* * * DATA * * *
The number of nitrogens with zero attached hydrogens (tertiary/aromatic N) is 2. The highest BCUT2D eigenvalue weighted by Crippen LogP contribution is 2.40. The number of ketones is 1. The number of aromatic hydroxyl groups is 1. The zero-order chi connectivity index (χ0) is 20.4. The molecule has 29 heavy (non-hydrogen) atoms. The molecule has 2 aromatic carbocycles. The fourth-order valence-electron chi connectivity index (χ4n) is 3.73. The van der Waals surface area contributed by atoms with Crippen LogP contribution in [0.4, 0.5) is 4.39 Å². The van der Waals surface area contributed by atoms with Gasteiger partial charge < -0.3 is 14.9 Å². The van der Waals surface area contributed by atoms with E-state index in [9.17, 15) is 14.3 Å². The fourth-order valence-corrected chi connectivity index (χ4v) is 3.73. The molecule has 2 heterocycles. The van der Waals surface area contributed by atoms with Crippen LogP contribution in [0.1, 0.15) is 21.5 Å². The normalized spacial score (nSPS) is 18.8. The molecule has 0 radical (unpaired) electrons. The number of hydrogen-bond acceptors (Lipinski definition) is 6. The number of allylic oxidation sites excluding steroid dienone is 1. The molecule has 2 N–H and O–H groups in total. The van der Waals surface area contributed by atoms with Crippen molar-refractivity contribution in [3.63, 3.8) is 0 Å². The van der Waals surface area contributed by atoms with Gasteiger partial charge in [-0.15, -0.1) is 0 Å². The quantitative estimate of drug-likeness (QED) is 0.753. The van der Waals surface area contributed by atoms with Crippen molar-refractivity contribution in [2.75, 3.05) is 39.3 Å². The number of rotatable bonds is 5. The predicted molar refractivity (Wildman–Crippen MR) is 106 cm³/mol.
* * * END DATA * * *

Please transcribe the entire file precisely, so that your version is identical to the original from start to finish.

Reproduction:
The number of nitrogens with zero attached hydrogens (tertiary/aromatic N) is 2. The highest BCUT2D eigenvalue weighted by Crippen LogP contribution is 2.40. The number of ketones is 1. The number of aromatic hydroxyl groups is 1. The zero-order chi connectivity index (χ0) is 20.4. The molecule has 29 heavy (non-hydrogen) atoms. The molecule has 2 aromatic carbocycles. The fourth-order valence-electron chi connectivity index (χ4n) is 3.73. The van der Waals surface area contributed by atoms with Crippen LogP contribution in [0.4, 0.5) is 4.39 Å². The van der Waals surface area contributed by atoms with Gasteiger partial charge < -0.3 is 14.9 Å². The van der Waals surface area contributed by atoms with E-state index in [9.17, 15) is 14.3 Å². The fourth-order valence-corrected chi connectivity index (χ4v) is 3.73. The molecule has 2 heterocycles. The van der Waals surface area contributed by atoms with Crippen LogP contribution in [0.1, 0.15) is 21.5 Å². The normalized spacial score (nSPS) is 18.8. The molecule has 0 radical (unpaired) electrons. The number of hydrogen-bond acceptors (Lipinski definition) is 6. The number of allylic oxidation sites excluding steroid dienone is 1. The molecule has 2 N–H and O–H groups in total. The van der Waals surface area contributed by atoms with Crippen molar-refractivity contribution in [3.63, 3.8) is 0 Å². The van der Waals surface area contributed by atoms with Gasteiger partial charge in [-0.15, -0.1) is 0 Å². The quantitative estimate of drug-likeness (QED) is 0.753. The van der Waals surface area contributed by atoms with Crippen molar-refractivity contribution in [2.75, 3.05) is 39.3 Å². The number of rotatable bonds is 5. The predicted molar refractivity (Wildman–Crippen MR) is 106 cm³/mol.